In an interview with Evan Drellich of The Athletic, MLB commissioner Rob Manfred claimed fans are coming around on the extra innings rule.
MLB commissioner Rob Manfred has shown once again that he has no pulse on the game. In an interview with Evan Drellich of The Athletic, Manfred claimed that fans are starting to come around on the newly implemented extra innings rule.
In referencing the rule, Manfred claimed “Now people have seen it in action and there’s lots of people saying, ‘You know what, this is actually OK.'”
Well, sorry to be the one to break the news to you Rob, but that isn’t true. Fans still hate the rule. Saddling a reliever with an unwarranted runner just isn’t proper baseball.
More important than the fan opinion of the rule, however, is the player’s opinion. Pitchers did not hesitate to speak out against the change. Relievers were particularly upset and understandably so.
In the scorebook, allowing that run to score is an unearned run on their record.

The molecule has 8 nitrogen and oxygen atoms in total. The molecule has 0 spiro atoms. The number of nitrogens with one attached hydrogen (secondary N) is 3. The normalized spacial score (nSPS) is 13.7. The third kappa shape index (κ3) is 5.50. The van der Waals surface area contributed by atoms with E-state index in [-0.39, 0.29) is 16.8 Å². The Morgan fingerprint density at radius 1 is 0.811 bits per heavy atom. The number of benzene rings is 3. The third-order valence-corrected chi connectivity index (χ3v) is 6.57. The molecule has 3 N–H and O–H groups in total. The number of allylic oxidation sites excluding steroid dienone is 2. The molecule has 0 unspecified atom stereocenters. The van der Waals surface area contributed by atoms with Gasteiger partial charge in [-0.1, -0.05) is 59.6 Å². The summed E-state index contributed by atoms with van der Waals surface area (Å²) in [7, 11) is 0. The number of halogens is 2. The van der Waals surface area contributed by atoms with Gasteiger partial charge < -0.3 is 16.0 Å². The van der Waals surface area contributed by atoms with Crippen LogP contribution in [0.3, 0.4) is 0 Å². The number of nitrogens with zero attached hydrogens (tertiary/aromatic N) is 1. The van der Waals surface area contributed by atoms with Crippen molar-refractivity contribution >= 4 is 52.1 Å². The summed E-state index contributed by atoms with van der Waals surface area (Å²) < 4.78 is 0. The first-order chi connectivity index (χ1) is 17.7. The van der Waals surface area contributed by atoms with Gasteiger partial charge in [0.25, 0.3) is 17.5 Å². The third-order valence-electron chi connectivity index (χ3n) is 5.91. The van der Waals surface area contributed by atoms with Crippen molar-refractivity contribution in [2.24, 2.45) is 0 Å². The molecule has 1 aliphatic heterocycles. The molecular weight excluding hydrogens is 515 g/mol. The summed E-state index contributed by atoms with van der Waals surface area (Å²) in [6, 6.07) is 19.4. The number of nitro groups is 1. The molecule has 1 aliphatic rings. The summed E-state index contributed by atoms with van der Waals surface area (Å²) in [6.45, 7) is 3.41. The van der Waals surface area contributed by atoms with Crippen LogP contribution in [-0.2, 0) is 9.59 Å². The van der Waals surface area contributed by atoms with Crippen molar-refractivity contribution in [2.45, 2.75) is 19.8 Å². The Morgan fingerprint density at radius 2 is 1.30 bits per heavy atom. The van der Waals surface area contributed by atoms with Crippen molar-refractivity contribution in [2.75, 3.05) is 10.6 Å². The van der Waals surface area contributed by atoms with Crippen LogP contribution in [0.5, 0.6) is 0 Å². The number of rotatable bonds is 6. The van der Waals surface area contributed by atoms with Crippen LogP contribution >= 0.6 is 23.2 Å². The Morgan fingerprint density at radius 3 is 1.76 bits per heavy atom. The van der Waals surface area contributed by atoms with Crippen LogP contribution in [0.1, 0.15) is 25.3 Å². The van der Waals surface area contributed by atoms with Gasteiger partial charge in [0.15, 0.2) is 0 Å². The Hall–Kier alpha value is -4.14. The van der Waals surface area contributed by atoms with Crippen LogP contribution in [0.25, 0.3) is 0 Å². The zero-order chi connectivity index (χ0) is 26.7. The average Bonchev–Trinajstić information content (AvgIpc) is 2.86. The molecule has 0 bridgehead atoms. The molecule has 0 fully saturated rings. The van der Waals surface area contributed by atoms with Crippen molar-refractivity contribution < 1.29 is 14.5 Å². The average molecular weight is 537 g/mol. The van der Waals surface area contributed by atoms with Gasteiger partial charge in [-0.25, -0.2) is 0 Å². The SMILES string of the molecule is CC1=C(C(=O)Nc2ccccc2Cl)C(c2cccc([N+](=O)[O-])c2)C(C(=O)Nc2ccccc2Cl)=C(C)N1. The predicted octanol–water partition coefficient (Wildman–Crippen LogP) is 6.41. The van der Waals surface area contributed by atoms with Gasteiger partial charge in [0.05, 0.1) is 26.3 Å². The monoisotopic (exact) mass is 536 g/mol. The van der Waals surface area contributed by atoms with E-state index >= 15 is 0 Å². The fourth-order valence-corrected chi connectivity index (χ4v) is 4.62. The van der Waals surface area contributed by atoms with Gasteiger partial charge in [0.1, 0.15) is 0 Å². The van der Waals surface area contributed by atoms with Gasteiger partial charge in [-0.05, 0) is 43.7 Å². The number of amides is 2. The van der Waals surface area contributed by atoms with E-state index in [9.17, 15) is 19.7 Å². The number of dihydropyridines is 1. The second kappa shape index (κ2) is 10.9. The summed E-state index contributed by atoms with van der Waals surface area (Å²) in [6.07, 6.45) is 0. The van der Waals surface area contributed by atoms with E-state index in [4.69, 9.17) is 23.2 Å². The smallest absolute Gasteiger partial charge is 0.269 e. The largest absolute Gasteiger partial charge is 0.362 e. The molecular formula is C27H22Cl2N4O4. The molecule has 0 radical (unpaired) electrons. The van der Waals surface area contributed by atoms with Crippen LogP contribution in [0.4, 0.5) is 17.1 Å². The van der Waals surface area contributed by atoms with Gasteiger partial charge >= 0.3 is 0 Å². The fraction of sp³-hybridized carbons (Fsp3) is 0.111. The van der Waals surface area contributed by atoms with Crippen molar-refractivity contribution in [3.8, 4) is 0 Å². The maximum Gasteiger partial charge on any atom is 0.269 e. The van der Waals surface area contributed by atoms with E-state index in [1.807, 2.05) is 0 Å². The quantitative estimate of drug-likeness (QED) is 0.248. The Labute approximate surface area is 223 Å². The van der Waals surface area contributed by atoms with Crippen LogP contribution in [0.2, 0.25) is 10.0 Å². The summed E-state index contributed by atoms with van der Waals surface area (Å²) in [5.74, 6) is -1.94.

But in reality, pitchers can lose their team the game on a bloop single. They leave the field knowing that fans will pin the loss on them. Any other inning, they can work around a single. With a runner starting on second, pitchers have absolutely zero room for error.
And what’s it all for? To shorten the games because you think that will bring more fans?
The fact of the matter is MLB hasn’t attracted new fans because for so long, the game wasn’t that much fun. Game length has nothing to do with it. The beauty of baseball is that you need to earn all 27 outs to get a win, no matter how long it takes. There’s no dribbling out the shot clock or taking a knee.
Now, Major League Baseball is more exciting. Young stars are emerging in big and small markets alike. Fans have unprecedented access to their favorite players. Bat flips don’t result in your teammate getting plunked and celebrations don’t draw criticism in the postgame press conference.
Focus on what actually attracts new fans. Market the players. Let content creators rip video without fearing DMCA violations. Allow the players to express their personalities on the field.
But don’t change the very fabric of the game that millions already love.